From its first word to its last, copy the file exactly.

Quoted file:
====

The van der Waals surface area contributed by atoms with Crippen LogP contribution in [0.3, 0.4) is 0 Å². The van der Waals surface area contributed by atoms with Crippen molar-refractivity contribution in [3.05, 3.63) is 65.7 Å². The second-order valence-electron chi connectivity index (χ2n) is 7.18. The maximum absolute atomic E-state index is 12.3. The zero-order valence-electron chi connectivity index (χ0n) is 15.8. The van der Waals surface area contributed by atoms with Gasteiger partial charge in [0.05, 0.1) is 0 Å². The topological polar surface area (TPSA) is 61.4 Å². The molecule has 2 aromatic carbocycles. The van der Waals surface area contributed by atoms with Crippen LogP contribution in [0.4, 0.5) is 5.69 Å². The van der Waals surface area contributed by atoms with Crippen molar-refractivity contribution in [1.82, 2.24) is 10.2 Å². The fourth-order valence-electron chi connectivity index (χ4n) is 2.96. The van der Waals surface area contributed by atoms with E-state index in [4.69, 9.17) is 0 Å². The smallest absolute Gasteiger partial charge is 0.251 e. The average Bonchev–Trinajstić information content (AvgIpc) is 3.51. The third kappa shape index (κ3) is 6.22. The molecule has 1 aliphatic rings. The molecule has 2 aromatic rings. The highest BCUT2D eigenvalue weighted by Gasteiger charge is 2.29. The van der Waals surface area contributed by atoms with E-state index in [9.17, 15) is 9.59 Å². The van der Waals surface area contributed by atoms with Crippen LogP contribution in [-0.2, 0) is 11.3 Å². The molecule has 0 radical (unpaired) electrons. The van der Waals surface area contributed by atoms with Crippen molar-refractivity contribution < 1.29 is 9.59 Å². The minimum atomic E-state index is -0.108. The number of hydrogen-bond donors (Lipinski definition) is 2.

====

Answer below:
The van der Waals surface area contributed by atoms with Crippen LogP contribution in [0.3, 0.4) is 0 Å². The van der Waals surface area contributed by atoms with Crippen molar-refractivity contribution in [3.05, 3.63) is 65.7 Å². The second-order valence-electron chi connectivity index (χ2n) is 7.18. The maximum absolute atomic E-state index is 12.3. The zero-order valence-electron chi connectivity index (χ0n) is 15.8. The van der Waals surface area contributed by atoms with Gasteiger partial charge in [0.05, 0.1) is 0 Å². The topological polar surface area (TPSA) is 61.4 Å². The molecule has 2 aromatic carbocycles. The van der Waals surface area contributed by atoms with Crippen LogP contribution in [0.4, 0.5) is 5.69 Å². The van der Waals surface area contributed by atoms with Crippen molar-refractivity contribution in [1.82, 2.24) is 10.2 Å². The fourth-order valence-electron chi connectivity index (χ4n) is 2.96. The van der Waals surface area contributed by atoms with E-state index in [4.69, 9.17) is 0 Å². The smallest absolute Gasteiger partial charge is 0.251 e. The average Bonchev–Trinajstić information content (AvgIpc) is 3.51. The third kappa shape index (κ3) is 6.22. The molecule has 1 aliphatic rings. The molecule has 2 aromatic rings. The highest BCUT2D eigenvalue weighted by Gasteiger charge is 2.29. The van der Waals surface area contributed by atoms with E-state index in [9.17, 15) is 9.59 Å². The van der Waals surface area contributed by atoms with Crippen LogP contribution in [-0.2, 0) is 11.3 Å². The molecule has 0 radical (unpaired) electrons. The van der Waals surface area contributed by atoms with Crippen molar-refractivity contribution < 1.29 is 9.59 Å². The minimum atomic E-state index is -0.108. The number of hydrogen-bond donors (Lipinski definition) is 2.